Daniel Craig, Romola Garai, Ian Holm, Catherine McCormack and Jonathan Pryce? That’s quite a cast and it’s just for starters. And for a French anime-style sci-fi too, the “French” bit being the clue that the names are actually here to revoice Gallic product for Anglophone consumption. What they’re lending their voices to looks interesting though, a futuristic story about a kidnapped geneticist (Garai) who turns out to have the key to immortality. The USP of Renaissance is its look – the actors have all been motion-captured, then converted to the harshest black and white renditions of themselves.
This is unusual though hardly revolutionary: as a technique it can be traced back to Walt Disney’s Snow White, at least, and that was the 1930s. But whereas Disney used motion capture to render colour, nuance, shadow, movement, director Christian Volckman’s decision to go chiaroscuro robs his film of visual subtlety, background detail and even deprives the film of the expression on the actors’ faces – which is about 90 per cent of the reason for booking them in the first place, surely (this is not the place to discuss the hiring of “names” as voice talent in modern Disney productions, apart from to say it’s dubious).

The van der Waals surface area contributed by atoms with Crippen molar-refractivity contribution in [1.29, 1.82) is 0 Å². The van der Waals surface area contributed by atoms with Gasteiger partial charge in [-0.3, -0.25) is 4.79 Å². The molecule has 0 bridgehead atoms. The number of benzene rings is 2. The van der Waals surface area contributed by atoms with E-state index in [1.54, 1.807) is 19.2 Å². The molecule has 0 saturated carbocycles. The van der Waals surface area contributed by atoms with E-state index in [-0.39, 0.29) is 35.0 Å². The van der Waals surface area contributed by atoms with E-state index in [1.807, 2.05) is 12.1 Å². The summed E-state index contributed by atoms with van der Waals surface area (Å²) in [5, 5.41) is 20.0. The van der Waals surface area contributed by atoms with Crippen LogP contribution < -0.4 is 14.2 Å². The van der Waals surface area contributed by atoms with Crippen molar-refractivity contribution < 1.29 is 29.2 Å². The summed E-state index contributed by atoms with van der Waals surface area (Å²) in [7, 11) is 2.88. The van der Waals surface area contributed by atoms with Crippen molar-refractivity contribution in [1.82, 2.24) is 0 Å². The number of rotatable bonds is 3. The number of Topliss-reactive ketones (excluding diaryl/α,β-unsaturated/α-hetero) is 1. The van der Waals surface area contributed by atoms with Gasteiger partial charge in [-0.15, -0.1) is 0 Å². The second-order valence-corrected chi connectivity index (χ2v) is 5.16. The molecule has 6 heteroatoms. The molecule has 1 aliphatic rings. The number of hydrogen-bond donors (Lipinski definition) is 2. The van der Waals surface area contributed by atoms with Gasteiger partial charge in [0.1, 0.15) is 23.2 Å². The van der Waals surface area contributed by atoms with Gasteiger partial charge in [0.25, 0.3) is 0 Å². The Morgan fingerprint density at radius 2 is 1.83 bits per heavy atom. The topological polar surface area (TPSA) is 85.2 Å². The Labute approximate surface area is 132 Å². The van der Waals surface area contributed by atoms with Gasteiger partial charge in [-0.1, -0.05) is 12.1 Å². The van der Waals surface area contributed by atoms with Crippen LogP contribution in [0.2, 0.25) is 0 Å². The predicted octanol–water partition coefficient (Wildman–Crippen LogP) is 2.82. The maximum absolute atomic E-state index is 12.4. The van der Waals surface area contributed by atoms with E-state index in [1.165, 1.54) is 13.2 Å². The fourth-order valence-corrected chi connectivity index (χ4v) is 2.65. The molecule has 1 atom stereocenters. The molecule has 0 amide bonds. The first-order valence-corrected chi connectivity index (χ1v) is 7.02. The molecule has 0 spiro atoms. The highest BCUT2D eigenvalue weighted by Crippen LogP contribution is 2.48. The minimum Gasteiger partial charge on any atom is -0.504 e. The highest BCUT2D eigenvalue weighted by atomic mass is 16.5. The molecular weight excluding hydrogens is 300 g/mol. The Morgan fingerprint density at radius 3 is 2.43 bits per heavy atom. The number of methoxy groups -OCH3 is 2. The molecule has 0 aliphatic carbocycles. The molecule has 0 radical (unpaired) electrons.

I’m not denying the initial power of this visual look – for its opening sequences, up on the big screen, it is breathtaking to look at, to gaze upon, as Sin City was. But, as with Sin City, the look soon starts to feel like a gimmick. As for the screenplay – it is as flat as Tuesday in February, a collection of tough-guy clichés wrapped around a handful of scenes of gunplay, carplay, even foreplay (don’t get too excited). The idea is a graphic novel treatment of a film noir idea, Volckman and crew having made the mistake of thinking that noir – visually, morally – is all about the black and white whereas the good ones at least are really much more interested in what lies between.
© Steve Morrissey 2006